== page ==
It's very important to remember that the vast majority of hallucinations they experience are less then 30 seconds. In fact the majority are "flash hallucinations" that distort the appearance of a person or thing for less then a second. These are tailored both to the person or thing that the hallucination appears on, and the paranoid fantasy, and help reinforce that fantasy.

    An easy example: Lizard men are very popular among paranoid schizophrenics. For them a persons face (or eyes, especially the eyes) might flash into lizard skin or lizard eyes. The best explanation is that the person is actually a lizard alien, whose holographic disguise has failed momentarily. This might be reinforced by tactile hallucinations of scaly skin, or auditory hallucinations of hissed speech.

    For my wife, it's zombies, and while she isn't technically a paranoid schizophrenic (she's actually schizoaffective) she still has flashes of peoples dead faces or black eyes.

    Your first job is to figure out what the paranoid fantasy is. It doesn't matter if this man is the government, there's always shadow people, mole men, Illuminati, free masons, and fairies. If it's a wold without the concept of aliens, there's no reason for lizard men not to exist. Their holographic disguises can be magical glamors and whatnot.

    The fact that this character is in a position of authority doesn't lessen his potential for paranoia at all. In fact it would increase it. There are constantly forces trying to usurp his throne, whispering and scheming where he couldn't see them and then shouting unintelligibly from empty doorways.

    And of course there are always zombies.
     
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  7. Stephen Paden
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    Stephen Paden Member

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    You could have him touch the doorknob 6 times after he locks it. You could also make him hate the letter 'G' and hyperventilate when he gets near trees.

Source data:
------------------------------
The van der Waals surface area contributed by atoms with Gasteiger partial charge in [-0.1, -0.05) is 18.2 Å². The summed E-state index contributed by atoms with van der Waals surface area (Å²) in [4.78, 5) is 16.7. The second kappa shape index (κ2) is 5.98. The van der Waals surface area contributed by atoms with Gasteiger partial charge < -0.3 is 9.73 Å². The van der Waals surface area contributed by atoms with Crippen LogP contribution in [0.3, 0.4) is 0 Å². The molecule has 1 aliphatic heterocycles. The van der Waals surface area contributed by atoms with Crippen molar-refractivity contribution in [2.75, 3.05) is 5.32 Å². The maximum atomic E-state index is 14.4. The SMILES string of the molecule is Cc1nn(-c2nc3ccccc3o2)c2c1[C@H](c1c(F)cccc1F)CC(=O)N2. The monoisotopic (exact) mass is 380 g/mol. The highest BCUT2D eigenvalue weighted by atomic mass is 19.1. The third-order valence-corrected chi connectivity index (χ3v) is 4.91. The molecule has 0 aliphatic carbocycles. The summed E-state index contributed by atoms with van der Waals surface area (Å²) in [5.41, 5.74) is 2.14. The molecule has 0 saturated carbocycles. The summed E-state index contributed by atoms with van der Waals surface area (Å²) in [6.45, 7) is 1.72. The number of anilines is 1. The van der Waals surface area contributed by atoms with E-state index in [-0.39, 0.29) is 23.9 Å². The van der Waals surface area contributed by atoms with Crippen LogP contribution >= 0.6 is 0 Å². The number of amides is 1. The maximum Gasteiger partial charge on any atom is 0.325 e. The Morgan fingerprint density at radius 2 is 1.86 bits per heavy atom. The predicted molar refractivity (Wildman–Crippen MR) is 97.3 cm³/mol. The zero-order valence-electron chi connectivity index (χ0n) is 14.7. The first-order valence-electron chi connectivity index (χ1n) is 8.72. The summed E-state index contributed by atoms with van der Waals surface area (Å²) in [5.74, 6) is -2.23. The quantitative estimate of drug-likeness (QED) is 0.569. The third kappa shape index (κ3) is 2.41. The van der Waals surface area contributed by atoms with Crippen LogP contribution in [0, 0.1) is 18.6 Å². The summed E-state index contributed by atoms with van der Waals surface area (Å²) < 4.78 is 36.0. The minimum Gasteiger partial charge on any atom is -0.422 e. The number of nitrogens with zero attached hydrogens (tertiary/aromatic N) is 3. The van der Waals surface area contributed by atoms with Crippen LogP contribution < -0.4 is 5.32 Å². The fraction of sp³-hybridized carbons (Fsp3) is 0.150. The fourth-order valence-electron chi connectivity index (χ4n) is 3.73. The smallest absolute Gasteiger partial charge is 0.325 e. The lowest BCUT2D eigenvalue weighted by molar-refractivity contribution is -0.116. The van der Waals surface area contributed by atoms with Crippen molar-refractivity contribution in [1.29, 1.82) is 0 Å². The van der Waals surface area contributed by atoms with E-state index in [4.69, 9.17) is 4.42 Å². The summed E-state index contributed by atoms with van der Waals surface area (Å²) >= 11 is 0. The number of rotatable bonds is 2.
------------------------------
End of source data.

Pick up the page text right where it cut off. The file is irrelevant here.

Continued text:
8. CGB
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    CGB Active Member

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    You just have them clean a lot, or wash their hands a lot ESPECIALLY when under a great deal of stress. But it can't be pleasurable, every single person I've met with OCD both personally and professionally has found engaging in their compulsions to be highly unpleasant.

    OCD obsessions are by nature irrational. The vast majority of OCD suffers recognize that their given obsessions are irrational (in fiction, people with OCD are often depicted in very unrealistic ways - for instance, OCD sufferers who believe their compulsions make sense).
     
  9. CGB
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    CGB Active Member

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    Was gunna also say that cleaning rituals are really over-used in fiction that depicts individuals with OCD.
    There's actually 4 common "symptom dimensions":


    ●Cleaning — Fears of contamination and cleaning rituals
    ----> Often times this specifically is bodily cleaning. I.e. they take 2-hour long showers, take multiple showers per day, wash their hands 40x per day, etc.
    It is usually specific to self-cleaning, not general house cleaning (although it definitely can be).

    ●Symmetry — Symmetry obsessions and repeating, ordering, and counting compulsions

    ●Forbidden or taboo thoughts — Examples include aggressive, sexual, and religious obsessions, and related compulsions

    ●Harm (eg, thoughts or images about harm befalling oneself or others and checking compulsions)


    I have PLENTY of real life examples of obsession-compulsions pairs. The most interesting:

    A young man who checked his pulse 80 or more times per day. Was actually a medical student, believe it or not. He believe he "might" have something wrong with his heart despite seeing 3 cardiologists and a full negative work-up (costing tens of thousands of dollars). One year, he was in the emergency room 30 times because he was worried his panic attack was actually a heart attack.

    This is was an individual who has a master's degree in human physiology and is an allopathic (MD) medical student at a fairly good school. Just to give you an idea of how irrational their OCD manifestations can be. If you asked this guy, he would freely admit his concerns were unrealistic.

    I always cringe when fictional people with OCD revel in their rituals or think they are totally reasonable. I have never met a patient with severe OCD who was like this.